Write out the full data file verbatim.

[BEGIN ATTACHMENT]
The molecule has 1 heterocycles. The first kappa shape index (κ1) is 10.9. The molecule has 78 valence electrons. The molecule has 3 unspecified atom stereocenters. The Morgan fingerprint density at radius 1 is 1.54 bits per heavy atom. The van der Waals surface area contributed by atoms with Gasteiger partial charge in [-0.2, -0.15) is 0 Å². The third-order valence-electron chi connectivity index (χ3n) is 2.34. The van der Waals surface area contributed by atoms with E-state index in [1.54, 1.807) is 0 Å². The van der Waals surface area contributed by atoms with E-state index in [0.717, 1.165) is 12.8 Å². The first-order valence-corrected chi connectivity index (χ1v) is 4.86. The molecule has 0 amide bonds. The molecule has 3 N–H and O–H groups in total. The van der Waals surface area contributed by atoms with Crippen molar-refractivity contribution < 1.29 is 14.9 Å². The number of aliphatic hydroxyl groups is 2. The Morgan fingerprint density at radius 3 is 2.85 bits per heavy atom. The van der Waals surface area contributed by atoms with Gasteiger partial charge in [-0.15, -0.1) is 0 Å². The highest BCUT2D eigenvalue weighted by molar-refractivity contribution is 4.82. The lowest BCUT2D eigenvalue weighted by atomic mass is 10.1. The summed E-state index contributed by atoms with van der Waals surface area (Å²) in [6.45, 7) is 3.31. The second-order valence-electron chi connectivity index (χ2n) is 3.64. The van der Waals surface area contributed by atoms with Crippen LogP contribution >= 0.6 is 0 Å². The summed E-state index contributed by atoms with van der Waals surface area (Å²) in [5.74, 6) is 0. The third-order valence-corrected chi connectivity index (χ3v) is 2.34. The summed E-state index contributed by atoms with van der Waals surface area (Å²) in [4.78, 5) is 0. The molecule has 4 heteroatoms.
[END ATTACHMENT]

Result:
The molecule has 1 heterocycles. The first kappa shape index (κ1) is 10.9. The molecule has 78 valence electrons. The molecule has 3 unspecified atom stereocenters. The Morgan fingerprint density at radius 1 is 1.54 bits per heavy atom. The van der Waals surface area contributed by atoms with Gasteiger partial charge in [-0.2, -0.15) is 0 Å². The third-order valence-electron chi connectivity index (χ3n) is 2.34. The van der Waals surface area contributed by atoms with E-state index in [1.54, 1.807) is 0 Å². The van der Waals surface area contributed by atoms with E-state index in [0.717, 1.165) is 12.8 Å². The first-order valence-corrected chi connectivity index (χ1v) is 4.86. The molecule has 0 amide bonds. The molecule has 3 N–H and O–H groups in total. The van der Waals surface area contributed by atoms with Crippen molar-refractivity contribution < 1.29 is 14.9 Å². The number of aliphatic hydroxyl groups is 2. The Morgan fingerprint density at radius 3 is 2.85 bits per heavy atom. The van der Waals surface area contributed by atoms with Gasteiger partial charge in [-0.15, -0.1) is 0 Å². The highest BCUT2D eigenvalue weighted by molar-refractivity contribution is 4.82. The lowest BCUT2D eigenvalue weighted by atomic mass is 10.1. The summed E-state index contributed by atoms with van der Waals surface area (Å²) in [6.45, 7) is 3.31. The second-order valence-electron chi connectivity index (χ2n) is 3.64. The van der Waals surface area contributed by atoms with Crippen LogP contribution >= 0.6 is 0 Å². The summed E-state index contributed by atoms with van der Waals surface area (Å²) in [5.74, 6) is 0. The third-order valence-corrected chi connectivity index (χ3v) is 2.34. The summed E-state index contributed by atoms with van der Waals surface area (Å²) in [4.78, 5) is 0. The molecule has 4 heteroatoms.